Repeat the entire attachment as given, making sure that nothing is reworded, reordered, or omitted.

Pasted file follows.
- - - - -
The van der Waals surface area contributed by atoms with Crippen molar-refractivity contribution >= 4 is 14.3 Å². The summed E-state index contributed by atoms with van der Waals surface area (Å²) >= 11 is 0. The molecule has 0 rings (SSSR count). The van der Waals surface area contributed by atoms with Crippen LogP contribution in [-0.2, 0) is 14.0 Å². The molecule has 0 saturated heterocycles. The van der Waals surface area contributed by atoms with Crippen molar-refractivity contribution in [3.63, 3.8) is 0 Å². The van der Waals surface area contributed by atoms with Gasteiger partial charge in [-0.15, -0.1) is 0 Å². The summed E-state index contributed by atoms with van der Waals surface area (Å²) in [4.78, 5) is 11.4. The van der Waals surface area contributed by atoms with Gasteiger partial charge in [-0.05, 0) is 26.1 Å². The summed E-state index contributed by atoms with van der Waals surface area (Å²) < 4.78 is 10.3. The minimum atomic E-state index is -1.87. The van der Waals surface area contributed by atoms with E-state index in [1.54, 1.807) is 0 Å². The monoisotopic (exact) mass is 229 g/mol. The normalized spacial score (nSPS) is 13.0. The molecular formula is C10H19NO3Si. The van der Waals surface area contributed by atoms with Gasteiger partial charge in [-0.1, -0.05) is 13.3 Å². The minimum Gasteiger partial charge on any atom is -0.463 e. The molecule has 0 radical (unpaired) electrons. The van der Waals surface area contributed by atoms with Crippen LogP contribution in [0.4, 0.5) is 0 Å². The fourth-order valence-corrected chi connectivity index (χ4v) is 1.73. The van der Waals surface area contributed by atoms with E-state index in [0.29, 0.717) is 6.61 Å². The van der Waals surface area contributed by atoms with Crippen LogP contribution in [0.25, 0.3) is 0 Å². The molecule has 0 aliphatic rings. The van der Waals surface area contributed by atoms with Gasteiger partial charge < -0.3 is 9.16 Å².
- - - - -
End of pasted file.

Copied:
The van der Waals surface area contributed by atoms with Crippen molar-refractivity contribution >= 4 is 14.3 Å². The summed E-state index contributed by atoms with van der Waals surface area (Å²) >= 11 is 0. The molecule has 0 rings (SSSR count). The van der Waals surface area contributed by atoms with Crippen LogP contribution in [-0.2, 0) is 14.0 Å². The molecule has 0 saturated heterocycles. The van der Waals surface area contributed by atoms with Crippen molar-refractivity contribution in [3.63, 3.8) is 0 Å². The van der Waals surface area contributed by atoms with Gasteiger partial charge in [-0.15, -0.1) is 0 Å². The summed E-state index contributed by atoms with van der Waals surface area (Å²) in [4.78, 5) is 11.4. The van der Waals surface area contributed by atoms with Gasteiger partial charge in [-0.05, 0) is 26.1 Å². The summed E-state index contributed by atoms with van der Waals surface area (Å²) < 4.78 is 10.3. The minimum atomic E-state index is -1.87. The van der Waals surface area contributed by atoms with E-state index in [1.54, 1.807) is 0 Å². The monoisotopic (exact) mass is 229 g/mol. The normalized spacial score (nSPS) is 13.0. The molecular formula is C10H19NO3Si. The van der Waals surface area contributed by atoms with Gasteiger partial charge in [-0.1, -0.05) is 13.3 Å². The minimum Gasteiger partial charge on any atom is -0.463 e. The molecule has 0 radical (unpaired) electrons. The van der Waals surface area contributed by atoms with Crippen LogP contribution in [0.4, 0.5) is 0 Å². The fourth-order valence-corrected chi connectivity index (χ4v) is 1.73. The van der Waals surface area contributed by atoms with E-state index in [0.29, 0.717) is 6.61 Å². The van der Waals surface area contributed by atoms with Crippen LogP contribution in [0.25, 0.3) is 0 Å². The molecule has 0 aliphatic rings. The van der Waals surface area contributed by atoms with Gasteiger partial charge < -0.3 is 9.16 Å².